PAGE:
Tuesday, September 20, 2005

An Indian Rock Connoisseur

Uma's post on Global Voices led me to the blog-archive of a music critic named Jaideep Varma.

Varma wrote for an Indian magazine called Gentleman (which, despite its name, was not that kind of magazine), which folded in 2001. He's now putting up his archive of music writing in blog format, indexed through here.

He is passionate about the great rock and folk acts of the 1960s, and writes glowing long-form essays on the Velvet Underground, Bob Dylan, and Neil Young. I particularly liked the Leonard Cohen piece, but then I particularly like Leonard Cohen.

And here, he's quite critical of Hindi film music and of the Indi-pop scene, which for him lacks that crucial element of individual, personal expression. The piece linked to was written in 2001, but I think Indian popular music is still pretty much where it was five years ago. Here's Jaideep Varma:

This kind of singer-songwriter has never existed in our popular culture. Mainly because film music is the popular music in our country. Indian cinema has produced many wonderful songs with excellent melodies, but all within a very limited format. Ultimately, a film song has to fill a situation in the film. And today, popular Indian cinema, with its accent on ‘timepass’, cannot produce songs of depth and passion. The format in which they exist simply won’t permit it. Even the older songs ultimately suffer from the same sentimentality and melodrama that the films themselves were steeped in.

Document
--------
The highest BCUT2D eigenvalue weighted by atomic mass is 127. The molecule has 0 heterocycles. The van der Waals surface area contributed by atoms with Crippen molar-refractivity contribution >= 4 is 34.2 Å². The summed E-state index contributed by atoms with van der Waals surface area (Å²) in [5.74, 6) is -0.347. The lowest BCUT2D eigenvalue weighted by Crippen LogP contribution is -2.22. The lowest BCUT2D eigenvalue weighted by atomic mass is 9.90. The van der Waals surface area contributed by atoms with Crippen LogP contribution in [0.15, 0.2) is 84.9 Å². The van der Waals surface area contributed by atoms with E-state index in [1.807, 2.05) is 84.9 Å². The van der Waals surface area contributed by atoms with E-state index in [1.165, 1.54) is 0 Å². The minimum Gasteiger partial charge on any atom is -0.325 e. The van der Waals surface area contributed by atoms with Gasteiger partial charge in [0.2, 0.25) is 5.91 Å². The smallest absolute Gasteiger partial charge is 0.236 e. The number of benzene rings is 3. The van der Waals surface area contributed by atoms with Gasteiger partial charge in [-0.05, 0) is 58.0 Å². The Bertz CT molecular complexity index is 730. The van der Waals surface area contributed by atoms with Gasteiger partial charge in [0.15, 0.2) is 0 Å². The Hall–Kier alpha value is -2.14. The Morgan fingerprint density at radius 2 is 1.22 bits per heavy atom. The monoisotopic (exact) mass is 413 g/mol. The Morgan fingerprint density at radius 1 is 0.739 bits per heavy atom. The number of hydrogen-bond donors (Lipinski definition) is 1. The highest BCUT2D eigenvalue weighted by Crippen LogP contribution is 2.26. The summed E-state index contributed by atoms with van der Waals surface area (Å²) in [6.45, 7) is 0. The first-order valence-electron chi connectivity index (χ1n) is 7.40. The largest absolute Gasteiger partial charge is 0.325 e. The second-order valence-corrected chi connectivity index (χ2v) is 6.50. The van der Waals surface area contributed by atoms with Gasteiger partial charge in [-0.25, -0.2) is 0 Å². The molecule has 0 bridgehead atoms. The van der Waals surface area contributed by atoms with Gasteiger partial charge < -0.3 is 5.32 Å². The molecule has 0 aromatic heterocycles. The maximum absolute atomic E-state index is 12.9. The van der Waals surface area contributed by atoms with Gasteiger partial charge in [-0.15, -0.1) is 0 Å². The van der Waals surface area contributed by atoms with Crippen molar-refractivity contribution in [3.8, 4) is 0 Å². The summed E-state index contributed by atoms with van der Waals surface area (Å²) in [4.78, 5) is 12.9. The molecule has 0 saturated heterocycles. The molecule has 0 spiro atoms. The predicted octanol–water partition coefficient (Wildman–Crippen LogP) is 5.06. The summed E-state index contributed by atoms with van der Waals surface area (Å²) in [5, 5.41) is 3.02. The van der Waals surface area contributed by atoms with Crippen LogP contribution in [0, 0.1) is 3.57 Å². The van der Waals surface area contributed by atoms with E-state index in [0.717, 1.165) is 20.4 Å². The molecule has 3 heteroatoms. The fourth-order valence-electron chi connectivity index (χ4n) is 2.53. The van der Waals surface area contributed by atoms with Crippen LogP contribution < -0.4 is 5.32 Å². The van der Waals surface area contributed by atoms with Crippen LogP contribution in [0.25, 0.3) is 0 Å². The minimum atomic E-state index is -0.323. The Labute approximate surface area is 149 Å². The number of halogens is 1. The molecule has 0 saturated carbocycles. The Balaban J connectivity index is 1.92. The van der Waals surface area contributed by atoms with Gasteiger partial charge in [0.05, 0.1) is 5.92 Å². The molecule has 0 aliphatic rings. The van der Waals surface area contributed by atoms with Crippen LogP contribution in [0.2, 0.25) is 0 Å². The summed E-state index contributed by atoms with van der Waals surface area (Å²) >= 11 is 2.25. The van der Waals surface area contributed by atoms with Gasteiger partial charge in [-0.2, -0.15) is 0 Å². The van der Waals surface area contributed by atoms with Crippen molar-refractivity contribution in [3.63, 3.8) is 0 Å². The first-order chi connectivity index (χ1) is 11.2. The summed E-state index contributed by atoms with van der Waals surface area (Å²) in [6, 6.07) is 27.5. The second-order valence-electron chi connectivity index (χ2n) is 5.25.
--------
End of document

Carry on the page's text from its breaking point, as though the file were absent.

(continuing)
This is the voice of someone who is utterly convinced about what he's trying to say, but that doesn't necessarily make him right. (Read the rest of the piece; he surveys virtually the entire Indi-pop music scene.) It's quite possible to say that Varma is guilty of Euro-centrism (or rock-centrism) in his perspective on music.

Varma loves British and American singer-songwriters for their individualism and sincerity, but is it not possible that that individualism is itself a kind of pose? And isn't it also possible that sincerity may be overrated, that the craft in the better work of a Bollywood composer like A.R. Rahman, may have real value -- even devoid of the individual touch?

The ability to appreciate different musical sensibilities on their own terms is often called "aesthetic relativism," generally by people who don't like it. But it may be just as correct to call it "eclecticism." Whatever we call it, it is a capacity that Jaideep Varma, for his considerable talents as a music critic, may not have.